Alter ego, by Gwen Harwood, is a poem about self discovery through inner journey and spiritual realization. This poem tries to tell the audience about her attempted journey to self discovery. Harwood uses natural references, feminist points of view and even a possible religious telling to the poem. This shows the audience that Harwood acknowledges and explores her inner self, or alter ego, in many different aspects. But the main question Harwood raises is "Who am I?"
An alter ego' is defined as; a very close and trusted friend who seems almost a part of yourself'. Harwood describes the alter ego as a part of herself that has personal and complete knowledge of her yet her understanding of this other self' does not fully exist. The speaker expresses a longing for a wholeness' to understand this alter ego'. This is suggesting that to know herself fully there needs to be a resolution between her ego and alter ego.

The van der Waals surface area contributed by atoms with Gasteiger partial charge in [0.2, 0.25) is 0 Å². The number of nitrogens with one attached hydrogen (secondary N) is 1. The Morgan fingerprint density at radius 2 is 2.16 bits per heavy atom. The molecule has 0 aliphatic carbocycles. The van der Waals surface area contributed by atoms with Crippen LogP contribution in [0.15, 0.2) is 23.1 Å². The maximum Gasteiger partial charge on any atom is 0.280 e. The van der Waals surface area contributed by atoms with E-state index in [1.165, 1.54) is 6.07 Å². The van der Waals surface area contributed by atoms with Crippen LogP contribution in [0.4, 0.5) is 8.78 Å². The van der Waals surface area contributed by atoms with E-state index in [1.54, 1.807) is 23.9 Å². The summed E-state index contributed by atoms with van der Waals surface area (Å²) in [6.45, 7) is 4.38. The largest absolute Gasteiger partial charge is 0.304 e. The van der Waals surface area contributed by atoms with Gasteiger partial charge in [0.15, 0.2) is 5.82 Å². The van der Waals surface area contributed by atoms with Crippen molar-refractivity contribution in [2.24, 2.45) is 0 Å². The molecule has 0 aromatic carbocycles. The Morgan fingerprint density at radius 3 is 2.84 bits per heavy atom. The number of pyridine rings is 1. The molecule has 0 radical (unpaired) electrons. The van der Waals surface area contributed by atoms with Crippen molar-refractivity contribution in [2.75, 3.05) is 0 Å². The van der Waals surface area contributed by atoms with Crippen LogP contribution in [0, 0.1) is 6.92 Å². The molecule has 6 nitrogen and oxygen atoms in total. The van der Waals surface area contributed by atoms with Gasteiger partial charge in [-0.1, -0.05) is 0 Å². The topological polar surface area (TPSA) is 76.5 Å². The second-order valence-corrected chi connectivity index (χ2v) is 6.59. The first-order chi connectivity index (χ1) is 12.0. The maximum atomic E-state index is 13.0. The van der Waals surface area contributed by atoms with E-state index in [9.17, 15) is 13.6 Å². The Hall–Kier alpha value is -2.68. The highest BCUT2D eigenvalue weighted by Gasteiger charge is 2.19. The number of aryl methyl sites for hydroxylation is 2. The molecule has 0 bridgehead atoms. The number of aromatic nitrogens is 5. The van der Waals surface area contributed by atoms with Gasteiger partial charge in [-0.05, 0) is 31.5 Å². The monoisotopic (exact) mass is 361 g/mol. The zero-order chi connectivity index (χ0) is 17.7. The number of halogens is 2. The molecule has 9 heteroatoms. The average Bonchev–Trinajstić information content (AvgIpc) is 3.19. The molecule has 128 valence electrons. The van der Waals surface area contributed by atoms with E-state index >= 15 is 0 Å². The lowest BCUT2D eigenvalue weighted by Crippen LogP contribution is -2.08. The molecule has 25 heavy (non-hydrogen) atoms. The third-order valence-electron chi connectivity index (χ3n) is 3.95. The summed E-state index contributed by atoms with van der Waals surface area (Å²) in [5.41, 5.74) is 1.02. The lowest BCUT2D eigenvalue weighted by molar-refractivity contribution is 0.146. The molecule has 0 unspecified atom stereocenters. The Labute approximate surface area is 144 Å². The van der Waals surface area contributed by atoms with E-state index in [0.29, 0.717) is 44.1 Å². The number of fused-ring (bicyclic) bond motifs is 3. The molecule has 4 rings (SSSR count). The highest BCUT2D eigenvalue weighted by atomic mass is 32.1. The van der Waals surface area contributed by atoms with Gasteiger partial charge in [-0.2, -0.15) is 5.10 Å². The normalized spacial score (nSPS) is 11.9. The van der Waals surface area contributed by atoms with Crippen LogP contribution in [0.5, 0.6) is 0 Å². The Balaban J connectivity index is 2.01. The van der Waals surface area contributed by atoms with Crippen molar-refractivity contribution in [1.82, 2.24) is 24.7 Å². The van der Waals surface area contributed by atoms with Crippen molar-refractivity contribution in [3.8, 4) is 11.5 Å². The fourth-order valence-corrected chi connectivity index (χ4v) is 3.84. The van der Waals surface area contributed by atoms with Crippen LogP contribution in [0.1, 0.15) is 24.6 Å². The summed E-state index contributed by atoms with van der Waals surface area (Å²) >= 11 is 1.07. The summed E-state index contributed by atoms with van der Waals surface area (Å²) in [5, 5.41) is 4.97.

Alter Ego' is written in first person, however there is some evidence that she actually might not be talking about herself directly, whose pulse is mine', this leaves the audience to ponder the poets choice of words. The poem can be interpreted from a number of ways a feminist reading, spiritual (or religious) reading or a psycho-analytical reading. Each of these gives the poem a different meaning and different perspective of the poet's life.
The feminist reading of this poem is due to the fact that Harwood had some strong feminists in her immediate family. Her mother and grandmother were quite strong women and often protested for equal rights, Harwood was presumed to take most of this role from her mother. In the poem, Harwood compares herself to Mozart, this comparison shows the audience her feminist views that only men are allowed to be creative. This comparison also shows her view of how men are more dominant in society. The disadvantages that Harwood is expressing is that a woman must be a wife and a mother before she...